Tuesday, October 18, 2016

Review: Gruesome Murders Grotesque Padres. Arias launches Wetback. ChimMaya at 11.

Review: Maria Nieto. The Water of Life Remains in the Dead. Mountain View, CA: Floricanto Press, 2016. ISBN 9781888205596

Michael Sedano

When a reader picks up a book one of the first impulses is to riffle the pages for a sense of layout and design. That’s what initially put me off reading Maria Nieto’s edge-of-the-seat murder novel, The Water of Life Remains in the Dead. It seems the publishers, Floricanto and Berkeley Press, used a generous amount of white space and a large font, giving me the impression the novel had a YA reader in mind.


The Water of Life Remains in the Dead presents a seriously adult plot about murder, sex with babies, clerical corruption, rotten people. It’s a novel populated with stomach-turning characters and a concluding irony about the passage of time.

It’s 1970. The story opens in mid-action with a truckload of mutilated bodies and an LA Times reporter having survived a murderous LAPD detective. The detective had been running a child sex ring, the reporter and her friends have barely escaped his clutches, and the murderer an apparent suicide.

Alejandra Marisol is the Times investigator whose instincts tell her there’s more to the crimes, that the mystery doesn’t begin and end with the dead pig.

Marisol is hot for the Chicano coroner, Armand Gomez, and he’s hot for her. They will consummate their heat, thought mostly off-stage. A sick tía, eagerly helpful sidekicks, an inexplicably hostile detective, and one good cop, round out the cast of allies.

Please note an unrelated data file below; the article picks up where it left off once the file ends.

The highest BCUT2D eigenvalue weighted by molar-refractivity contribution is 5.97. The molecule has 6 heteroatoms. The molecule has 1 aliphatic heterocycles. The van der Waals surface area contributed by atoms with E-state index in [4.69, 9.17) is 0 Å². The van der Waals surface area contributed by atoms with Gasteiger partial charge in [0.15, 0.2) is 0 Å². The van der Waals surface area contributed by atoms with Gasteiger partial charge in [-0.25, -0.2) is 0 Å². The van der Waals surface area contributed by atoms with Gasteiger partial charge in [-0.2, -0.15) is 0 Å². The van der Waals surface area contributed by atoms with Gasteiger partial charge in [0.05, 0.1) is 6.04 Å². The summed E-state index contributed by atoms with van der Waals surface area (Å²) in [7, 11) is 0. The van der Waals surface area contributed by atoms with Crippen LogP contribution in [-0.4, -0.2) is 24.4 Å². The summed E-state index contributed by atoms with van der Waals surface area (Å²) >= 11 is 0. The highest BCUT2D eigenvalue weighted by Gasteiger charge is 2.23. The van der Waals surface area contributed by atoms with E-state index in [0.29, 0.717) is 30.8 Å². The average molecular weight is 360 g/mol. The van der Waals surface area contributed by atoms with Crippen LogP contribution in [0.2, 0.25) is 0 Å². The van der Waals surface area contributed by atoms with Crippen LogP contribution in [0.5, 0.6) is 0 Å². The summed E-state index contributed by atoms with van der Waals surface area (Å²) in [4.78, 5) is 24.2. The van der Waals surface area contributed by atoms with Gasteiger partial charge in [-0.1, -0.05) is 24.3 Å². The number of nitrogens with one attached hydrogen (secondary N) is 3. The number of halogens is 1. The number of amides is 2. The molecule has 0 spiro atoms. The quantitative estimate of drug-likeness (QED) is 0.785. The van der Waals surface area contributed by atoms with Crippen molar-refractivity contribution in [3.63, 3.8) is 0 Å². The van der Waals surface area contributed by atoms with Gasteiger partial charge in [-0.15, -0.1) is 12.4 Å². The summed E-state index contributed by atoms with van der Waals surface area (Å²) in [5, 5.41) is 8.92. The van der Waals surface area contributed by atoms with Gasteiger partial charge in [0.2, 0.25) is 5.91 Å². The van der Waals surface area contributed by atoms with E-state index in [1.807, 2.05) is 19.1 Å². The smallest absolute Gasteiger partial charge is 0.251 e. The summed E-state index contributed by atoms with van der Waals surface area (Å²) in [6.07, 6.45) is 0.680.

The title becomes an irony as the action wraps. The coroner’s prima, Olivia, is a Caltech researcher experimenting with DNA as forensic evidence. “We are what we drink,” Olivia explains. Olivia analyzes bone and teeth from the dead guys, noting the water we drink contains a pair of isotopes of oxygen. Measuring the ratios and comparing those to geographic distribution can point to the places the dead were raised and where they’ve lived recently. “So you see, as sure as a rock turns to dust, the water of life remains in the dead.”

Because it’s 1970, the arch criminal in the novel’s final pages laughs in Marisol’s face. DNA evidence isn’t allowed in court. The water of life remains in the dead and the dead remain with no justice. Of course, today DNA evidence frees wrongfully convicted people with some regularity.

But that’s at the end. As the plot thickens Nieto raises holy hell involving high-level Catholic church honchos, including the Cardinal, whom the author christens McCrudden in a nod to Cardinal McIntyre, and his trusted financial adviser, Monsignor Crowe, who should eat some. Sex, baby stealing, imputed perversion, and real estate fraud circle around the cassocks.